Luke 16:1-13

This is a hard parable. Is Jesus actually telling us we should cheat people and then cheat the one in charge, because that's what it looks like. A parable makes us dig deeper though. It's supposed to make is ask questions, it's supposed to make us uncomfortable and so usually with this one we run to the comfortable spot. This one ends with Jesus' admonition not to serve two masters, God and mammon or money. Now this part is totally easier to explain. So we run for its shore and forget all the questions the parable leaves us with. Well today we are going to struggle with it. 

We have to start with where and when does all this happen. This helps us to frame this parable a little better. So last week we heard the Pharisees and scribes complain about who Jesus was eating with, tax collectors and sinners, the dregs of society. Jesus turns to them and tells them about the lost sheep, the lost coin, and the lost or prodigal son. Then he turns to his disciples and tells them this parable. 

Don't you think the Pharisees and scribes see him as giving away the kingdom of God cheaply? Just to get the crowds to follow him. I mean look at Jesus in Luke's gospel. He heals on the sabbath not once but twice. He has crowds following him and we are the only ones who knows Jesus warns them. Following him will not be easy you will have to leave everything, cause problems in your family and dare to follow, now.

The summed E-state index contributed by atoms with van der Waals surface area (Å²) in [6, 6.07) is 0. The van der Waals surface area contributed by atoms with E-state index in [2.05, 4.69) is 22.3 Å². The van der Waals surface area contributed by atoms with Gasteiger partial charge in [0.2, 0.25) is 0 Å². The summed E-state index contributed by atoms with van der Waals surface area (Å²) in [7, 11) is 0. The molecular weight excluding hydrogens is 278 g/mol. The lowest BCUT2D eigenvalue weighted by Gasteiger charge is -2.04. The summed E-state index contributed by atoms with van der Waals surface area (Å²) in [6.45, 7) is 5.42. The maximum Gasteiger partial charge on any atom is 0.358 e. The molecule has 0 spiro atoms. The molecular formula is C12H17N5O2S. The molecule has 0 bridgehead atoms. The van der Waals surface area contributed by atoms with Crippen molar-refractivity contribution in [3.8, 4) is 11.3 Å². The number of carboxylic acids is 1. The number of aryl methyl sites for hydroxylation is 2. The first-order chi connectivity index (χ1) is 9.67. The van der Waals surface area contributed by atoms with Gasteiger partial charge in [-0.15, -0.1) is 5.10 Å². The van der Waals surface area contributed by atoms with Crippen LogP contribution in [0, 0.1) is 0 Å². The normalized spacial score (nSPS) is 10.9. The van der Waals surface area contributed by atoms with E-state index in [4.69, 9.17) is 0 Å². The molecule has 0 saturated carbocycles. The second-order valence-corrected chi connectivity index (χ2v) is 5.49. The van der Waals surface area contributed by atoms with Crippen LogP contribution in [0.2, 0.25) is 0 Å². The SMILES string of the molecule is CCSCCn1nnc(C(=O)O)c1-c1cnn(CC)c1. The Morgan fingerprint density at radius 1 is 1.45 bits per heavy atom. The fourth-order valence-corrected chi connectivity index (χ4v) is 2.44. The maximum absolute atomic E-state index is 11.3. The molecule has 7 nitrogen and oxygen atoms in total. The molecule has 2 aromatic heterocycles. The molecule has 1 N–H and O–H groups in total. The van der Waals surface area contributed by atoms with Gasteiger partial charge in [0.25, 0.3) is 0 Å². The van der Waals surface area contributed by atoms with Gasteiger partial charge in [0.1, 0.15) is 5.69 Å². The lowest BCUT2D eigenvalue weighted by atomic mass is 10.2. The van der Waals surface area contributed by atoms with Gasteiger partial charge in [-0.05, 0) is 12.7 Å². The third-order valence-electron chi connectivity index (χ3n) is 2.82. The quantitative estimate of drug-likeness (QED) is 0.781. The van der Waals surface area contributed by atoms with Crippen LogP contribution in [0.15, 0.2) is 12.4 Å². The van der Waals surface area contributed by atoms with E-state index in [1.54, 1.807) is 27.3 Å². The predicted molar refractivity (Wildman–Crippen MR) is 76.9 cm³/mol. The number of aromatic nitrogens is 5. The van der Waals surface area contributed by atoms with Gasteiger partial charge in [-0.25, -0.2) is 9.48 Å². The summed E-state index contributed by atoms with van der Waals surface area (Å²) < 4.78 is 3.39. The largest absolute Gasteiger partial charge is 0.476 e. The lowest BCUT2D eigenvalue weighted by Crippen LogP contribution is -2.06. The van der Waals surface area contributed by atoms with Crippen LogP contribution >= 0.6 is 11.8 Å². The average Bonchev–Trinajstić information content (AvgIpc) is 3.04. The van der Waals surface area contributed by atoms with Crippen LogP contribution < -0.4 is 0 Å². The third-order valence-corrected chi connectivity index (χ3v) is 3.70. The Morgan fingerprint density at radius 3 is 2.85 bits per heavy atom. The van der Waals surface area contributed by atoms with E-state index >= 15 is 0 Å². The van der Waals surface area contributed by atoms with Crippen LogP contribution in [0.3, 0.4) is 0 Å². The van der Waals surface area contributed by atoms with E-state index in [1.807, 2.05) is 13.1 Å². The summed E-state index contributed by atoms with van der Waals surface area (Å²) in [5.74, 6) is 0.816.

Jesus wants his disciples to know its ok to be lavish with forgiveness, it's ok to give out more grace, it's ok to tell people they are loved by God, even the tax collectors and sinners. This is why Jesus turns and gives this parable to the disciples. They are already searching out the lost. Don't be afraid to show Gods grace. To cancel the debt owed and make it lighter. To ease the burden another feels. And don't be afraid to end up standing with no extra resources as your reward. 

On Tuesday PBS will be airing the new Ken Burns documentary called "The Sharp's War". It caught my attention because this was what he said, "I wanted to know what it was in a person who decided to defy the Nazis" then a little later he sai this, "They don't teach you in seminary how to falsify documents, they don't teach you how to be a spy, and yet this is what they were doing." Canceling debts, working behind lines to save people, not because of the dollars it would bring or any game from this. Simply living out this parable. Being shrewd for others. 

There are still questions I have, even after wrestling with this all week. It may be something else entirely. It's worth it sometimes to chase down the question. To really become involved in trying to work it out. When we do we may disover something more of ourselves and this God thing we believe in. That is becoming a disciple. Remember a lot of this they had to struggle with and ask questions about and we are no different. Why would we be? The gospel is a living, breathing truth and truth changes the more we wrestle with it. Don't be afraid to dig in. To ask questions, to have doubts, to wrestle with a text. We may find new meaning. Come and see.